This week at Juno
This week saw Pépé Bradock take a rare foot outside of his Atavisme label with a new record on the Acid Test imprint.
A sublabel of Los Angeles-based Absurd Recordings, Acid Test are renowned for getting a host of names to explore the 303 sound in interesting ways, and Pépé Bradock’s offering is perhaps the label’s best yet. Both “Lifting Weights” and “Mujeres Nerviosas” were produced and programmed in LA, but subsequently “assembled” in Bradock’s hometown of Paris and bring the kooky production eccentricities of the adored Frenchman to the fore. Some significantly more straight up hose music came from Italian producer Simoncino, whose double 12″ of Chicago-leaning house on Mathematics entitled Open Your Eyes also featured mixes from Ron Trent and Dream 2 Science. Something with a little more grit was provided by Analogue Cop Lucretio’s new Warm Sounds 12″, with a combination of slamming drums, ear-shattering claps and filtered melodies sitting alongside some more experimental cuts; though the rawest house record by far was from Perseus Traxx, whose latest Bunker release provided eight tracks of jacking hardware house.
The usually barren wastes of disco-inspired music were remarkably fertile this week, with recent Juno Plus podcaster Tornado Wallace debuting his Coober Pedy University Band project on Kinfolk, with the four track Moon Plain EP drawing upon Italo synths and mid-tempo Balearica as inspiration, combining groggy atmosphere and downtempo beats. On a similar tip was Black Merlin, who followed up his recent Bird Scarer 12″ with a record on Mike Simonetti’s New Jersey, with Salute To The Light mining dark, slow 80s synthpop for inspiration; more upbeat fare could be found in the form of Rory Phillips’ fourth volume of Mixed Fortunes (replete with a L-Vis 1990 collaboration), and the second release on former DFA man Justin Miller’s Have A Killer Time imprint, with John Camp’s Credit Default Swap filled with popping basslines and futuristic instrumentation.
The bass offering this week was as diverse as last, with the highlight undeniably being the first of a series of white label releases from Randomer’s new imprint. Like his recent output for Hemlock the four tracks fuse breakbeat, techno and acid into something undeniably raucous, but with enough intelligence to set it apart from the mindless competition. Similarly unhinged, was the new Hotline Recordings 12″ from Lurka, featuring two tracks of crazed 175BPM halfstep, filled with Hoover bass and vocoder textures, while more Bristol business came on the Peng Sound imprint from Young Echo member Ishan Sound, with soundsystem veteran Ras Addis’ voice offering some commanding, authoritative words on justice and equality atop the unforgiving rhythmic work of the producer. Finally, the Sepalcure duo of Braille and Machinedrum returned to Hotflush with more of their unique blend of footwork, house and dubstep, with the Make You EP featuring the adroit drum programming heartbreaking melodies, chopped guitar cuts and infectious tremolo vocals of previous Sepalcure output.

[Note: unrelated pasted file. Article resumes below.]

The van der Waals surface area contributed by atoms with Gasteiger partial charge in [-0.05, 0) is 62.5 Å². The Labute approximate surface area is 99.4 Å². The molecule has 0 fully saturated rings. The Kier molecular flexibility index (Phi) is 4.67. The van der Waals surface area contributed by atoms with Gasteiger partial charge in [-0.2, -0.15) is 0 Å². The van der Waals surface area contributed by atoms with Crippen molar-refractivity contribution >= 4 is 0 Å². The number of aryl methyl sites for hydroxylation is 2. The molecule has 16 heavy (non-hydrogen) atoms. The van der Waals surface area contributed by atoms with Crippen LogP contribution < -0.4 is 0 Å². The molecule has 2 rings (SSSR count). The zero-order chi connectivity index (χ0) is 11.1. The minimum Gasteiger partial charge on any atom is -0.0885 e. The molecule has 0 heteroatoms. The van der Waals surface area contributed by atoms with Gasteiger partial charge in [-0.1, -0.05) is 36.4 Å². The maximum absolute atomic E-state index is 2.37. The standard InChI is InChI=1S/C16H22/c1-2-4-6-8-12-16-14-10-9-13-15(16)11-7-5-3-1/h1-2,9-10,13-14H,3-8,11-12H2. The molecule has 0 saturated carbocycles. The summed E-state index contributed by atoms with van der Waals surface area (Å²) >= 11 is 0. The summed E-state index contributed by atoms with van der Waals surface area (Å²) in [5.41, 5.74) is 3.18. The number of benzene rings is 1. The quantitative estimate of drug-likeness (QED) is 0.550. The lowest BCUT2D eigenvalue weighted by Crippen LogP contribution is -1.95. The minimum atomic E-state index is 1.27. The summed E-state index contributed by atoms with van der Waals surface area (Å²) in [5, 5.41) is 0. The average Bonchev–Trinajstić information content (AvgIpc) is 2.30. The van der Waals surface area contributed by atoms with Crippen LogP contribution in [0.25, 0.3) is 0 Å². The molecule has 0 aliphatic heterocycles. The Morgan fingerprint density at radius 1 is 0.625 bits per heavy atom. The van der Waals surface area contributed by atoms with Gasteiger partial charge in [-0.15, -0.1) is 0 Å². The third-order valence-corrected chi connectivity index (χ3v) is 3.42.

This week’s techno offering was also considerably more varied than it has been of late; top of the list was San Francisco artist Vereker’s second EP of grubby, industrial acid techno for L.I.E.S., perhaps more immediately enjoyable than the first. Similarly raw was the latest release from John Swing and EMG’s Vinalog project; providing perhaps the finest record to date from the Relative camp, Frames is filled with growling basslines, rugged, staggering drums and dirt caked percussion. At the opposite end of the spectrum was Skudge Records’ latest transmission, featuring the return of fellow Swede MRSK to the label; “Venger” is the kind of wiry, free-flowing techno he’s so adept at, but “Image Ctrl” throws a curveball with its 90s house influences, Latin percussion and rave whistles. However, this was nothing compared to the otherworldly tones and threadbare rhythms employed on Spoock, Lakker solo project EOMAC’s latest release on Berlin’s Killekill.
The biggest album of the week was undoubtedly Shaking The Habitual, the long-awaited return of The Knife; although undeniably one of the year’s most ambitious albums, there were plenty of other experimental records this week just as worthy of our time. Light Sounds Dark continued their endeavours to document amazing gems from rare cassette tapes and limited pressings with the Dark Matters Too compilation that lined up 13 tracks of obscure dark wave, primitive electro and cosmic slop. Mark Fell returned under his Sensate Focus moniker for another pair of house music deconstructions, while the Old Apparatus-helmed label Sullen Tone introduced a new name in the form of Khing Kang King. A newly formed duo of Old Apparatus member LTO, who was responsible for the incredible Realise EP, and cerebral UK rapper Mowgli, IAO is a bold interpretation of hip hop. It’s something that sits comfortably in tone to Answered, the new EP from veteran beatsmith Kelpe on the producer’s freshly minted new label Drut.